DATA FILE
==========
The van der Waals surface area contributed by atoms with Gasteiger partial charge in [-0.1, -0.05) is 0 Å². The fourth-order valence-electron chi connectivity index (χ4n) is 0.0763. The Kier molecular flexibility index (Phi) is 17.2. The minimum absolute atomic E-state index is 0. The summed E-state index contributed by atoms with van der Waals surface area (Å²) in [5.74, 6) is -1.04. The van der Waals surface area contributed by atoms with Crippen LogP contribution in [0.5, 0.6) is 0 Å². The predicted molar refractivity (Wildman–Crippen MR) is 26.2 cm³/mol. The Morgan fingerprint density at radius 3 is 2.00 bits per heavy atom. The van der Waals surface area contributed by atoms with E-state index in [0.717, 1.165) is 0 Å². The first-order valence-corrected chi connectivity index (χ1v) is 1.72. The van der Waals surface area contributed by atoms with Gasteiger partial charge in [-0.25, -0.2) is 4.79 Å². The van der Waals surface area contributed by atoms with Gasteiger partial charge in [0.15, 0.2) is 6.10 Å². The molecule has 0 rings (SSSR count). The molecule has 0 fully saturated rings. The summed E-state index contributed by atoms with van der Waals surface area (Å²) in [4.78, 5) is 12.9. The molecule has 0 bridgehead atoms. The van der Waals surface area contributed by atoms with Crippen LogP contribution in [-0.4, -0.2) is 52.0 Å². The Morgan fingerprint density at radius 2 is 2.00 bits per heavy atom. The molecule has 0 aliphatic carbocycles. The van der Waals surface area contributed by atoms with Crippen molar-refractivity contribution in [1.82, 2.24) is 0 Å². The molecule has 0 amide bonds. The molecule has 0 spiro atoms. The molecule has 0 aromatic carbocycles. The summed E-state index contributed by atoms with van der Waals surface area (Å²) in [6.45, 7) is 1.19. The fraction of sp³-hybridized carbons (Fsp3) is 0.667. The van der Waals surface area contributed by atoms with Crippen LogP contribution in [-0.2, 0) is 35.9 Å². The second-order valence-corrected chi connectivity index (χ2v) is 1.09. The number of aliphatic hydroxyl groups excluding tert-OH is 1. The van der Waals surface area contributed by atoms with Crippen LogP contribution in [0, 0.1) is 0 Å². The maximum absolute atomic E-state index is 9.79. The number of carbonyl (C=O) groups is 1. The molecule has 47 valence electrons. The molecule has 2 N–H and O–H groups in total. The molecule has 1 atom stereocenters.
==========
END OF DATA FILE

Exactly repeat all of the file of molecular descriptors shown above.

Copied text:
The van der Waals surface area contributed by atoms with Gasteiger partial charge in [-0.1, -0.05) is 0 Å². The fourth-order valence-electron chi connectivity index (χ4n) is 0.0763. The Kier molecular flexibility index (Phi) is 17.2. The minimum absolute atomic E-state index is 0. The summed E-state index contributed by atoms with van der Waals surface area (Å²) in [5.74, 6) is -1.04. The van der Waals surface area contributed by atoms with Crippen LogP contribution in [0.5, 0.6) is 0 Å². The predicted molar refractivity (Wildman–Crippen MR) is 26.2 cm³/mol. The Morgan fingerprint density at radius 3 is 2.00 bits per heavy atom. The van der Waals surface area contributed by atoms with E-state index in [0.717, 1.165) is 0 Å². The first-order valence-corrected chi connectivity index (χ1v) is 1.72. The van der Waals surface area contributed by atoms with Gasteiger partial charge in [-0.25, -0.2) is 4.79 Å². The van der Waals surface area contributed by atoms with Gasteiger partial charge in [0.15, 0.2) is 6.10 Å². The molecule has 0 rings (SSSR count). The molecule has 0 fully saturated rings. The summed E-state index contributed by atoms with van der Waals surface area (Å²) in [4.78, 5) is 12.9. The molecule has 0 bridgehead atoms. The van der Waals surface area contributed by atoms with Crippen LogP contribution in [-0.4, -0.2) is 52.0 Å². The Morgan fingerprint density at radius 2 is 2.00 bits per heavy atom. The molecule has 0 aliphatic carbocycles. The van der Waals surface area contributed by atoms with Crippen molar-refractivity contribution in [1.82, 2.24) is 0 Å². The molecule has 0 amide bonds. The molecule has 0 spiro atoms. The molecule has 0 aromatic carbocycles. The summed E-state index contributed by atoms with van der Waals surface area (Å²) in [6.45, 7) is 1.19. The fraction of sp³-hybridized carbons (Fsp3) is 0.667. The van der Waals surface area contributed by atoms with Crippen LogP contribution in [-0.2, 0) is 35.9 Å². The second-order valence-corrected chi connectivity index (χ2v) is 1.09. The number of aliphatic hydroxyl groups excluding tert-OH is 1. The van der Waals surface area contributed by atoms with Crippen LogP contribution in [0, 0.1) is 0 Å². The maximum absolute atomic E-state index is 9.79. The number of carbonyl (C=O) groups is 1. The molecule has 47 valence electrons. The molecule has 2 N–H and O–H groups in total. The molecule has 1 atom stereocenters.